I continue working, alone; I do not have time for socialization tonight, particularly not with people whom I don't like.
When I look back up there are even more college students, (probably eight or ten by this point) and two middle aged women, one of whom has a very plain daughter who looks to be in early high school. The middle aged women are looking around like they are wondering if they really want to be sitting at the end of this very long table with all these strange, loud, gesticulating strangers.
The leader -- flashy woman has emerged as such -- calls them to order. She asks who the newbies are. She uses the term "newbies" without first explaining it. If one is new, one presumably does not know the lingo. Despite this, she does not explain the term which sounds harsh and disparaging when said aloud. This is part of the problem when certain content or language develops online and then moves into the realm of the spoke: few people stop to consider how their lingo comes across (gets re/misinterpreted) when it jumps realms.
The flashy woman hands out schedules brought by her not-so-flashy second in command. She tells people not to worry as the schedule is not set in stone and is only for personal use. In the same breath she tells the table that the schedule is their writing bible and they should staple it to their foreheads to encourage them to make their daily word counts.
"So who knows what a word war is?"
There is no response from the table.
"Do my newbies know what a word war is?"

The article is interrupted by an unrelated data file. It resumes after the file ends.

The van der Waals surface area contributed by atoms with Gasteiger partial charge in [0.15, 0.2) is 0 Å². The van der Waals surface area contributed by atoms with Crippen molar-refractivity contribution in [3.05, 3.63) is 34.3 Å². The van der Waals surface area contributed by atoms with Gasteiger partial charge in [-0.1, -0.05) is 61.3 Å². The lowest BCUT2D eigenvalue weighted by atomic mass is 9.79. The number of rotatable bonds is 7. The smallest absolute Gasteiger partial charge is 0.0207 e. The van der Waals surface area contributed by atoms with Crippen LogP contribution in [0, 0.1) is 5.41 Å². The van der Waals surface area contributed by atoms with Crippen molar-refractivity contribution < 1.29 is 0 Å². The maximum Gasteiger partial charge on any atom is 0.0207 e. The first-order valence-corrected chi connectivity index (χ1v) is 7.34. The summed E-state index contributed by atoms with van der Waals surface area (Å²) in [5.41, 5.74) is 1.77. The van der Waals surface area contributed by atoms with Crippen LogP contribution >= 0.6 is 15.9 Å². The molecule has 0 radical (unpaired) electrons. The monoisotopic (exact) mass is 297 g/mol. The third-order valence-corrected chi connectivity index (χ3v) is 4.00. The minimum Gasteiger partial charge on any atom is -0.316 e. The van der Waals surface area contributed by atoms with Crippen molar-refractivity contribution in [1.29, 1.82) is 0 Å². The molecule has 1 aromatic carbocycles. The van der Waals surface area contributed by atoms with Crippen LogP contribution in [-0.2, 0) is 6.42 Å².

There are mumbles that I cannot hear.
She addresses the end of the table where the middle aged women are sitting. "This is one of the myriad, great advantages of having a supportive NaNo-ing community group," she explains. I am certain, given her propensity toward adjectives, that she has absolutely no trouble making her daily word count without thinking of much content.
I am uncertain if she ever does explain precisely what a "word war" is.
I so happen to know that a "word war" is when a group of people race against, themselves, each other and the clock. They agree to a certain amount of time, say 15 or 30 minutes, and then a time keeper says "go!" and everyone manically clicks away at their keys trying to produce as much verbiage (and it quite frequently is more verbiage than narrative) as they are physically capable of in those minutes. Word wars that take place in person are marked by the sudden and complete silence of the group that is warring. If I had to hazard a guess I would say that there was no word warring that night.
The plain teenager is reading the online discussion boards.
"Who knows what they're going to be noveling about?" the leader asks.
At this point I realize that it is October.
I have known all along what the month was despite my deep longing for it to be September again as I did not properly appreciate that month as it passed by, but the fact of the matter remains that NaNoWriMo, the month of the national novel writing experience, is November. These people are one month early and do not appear to care.
Two or three of the college students raise their hands and the flashy leader squeaks and bounces in her chair. "Oo! Tell me!"
I return to work on my own writing projects, projects due in the immediate future (a little too-immediate if comfort is to be considered), and I am thankful, very thankful, that I did not stick out my hand and join in the past hour of unproductiveness at the non-writing novel writing table.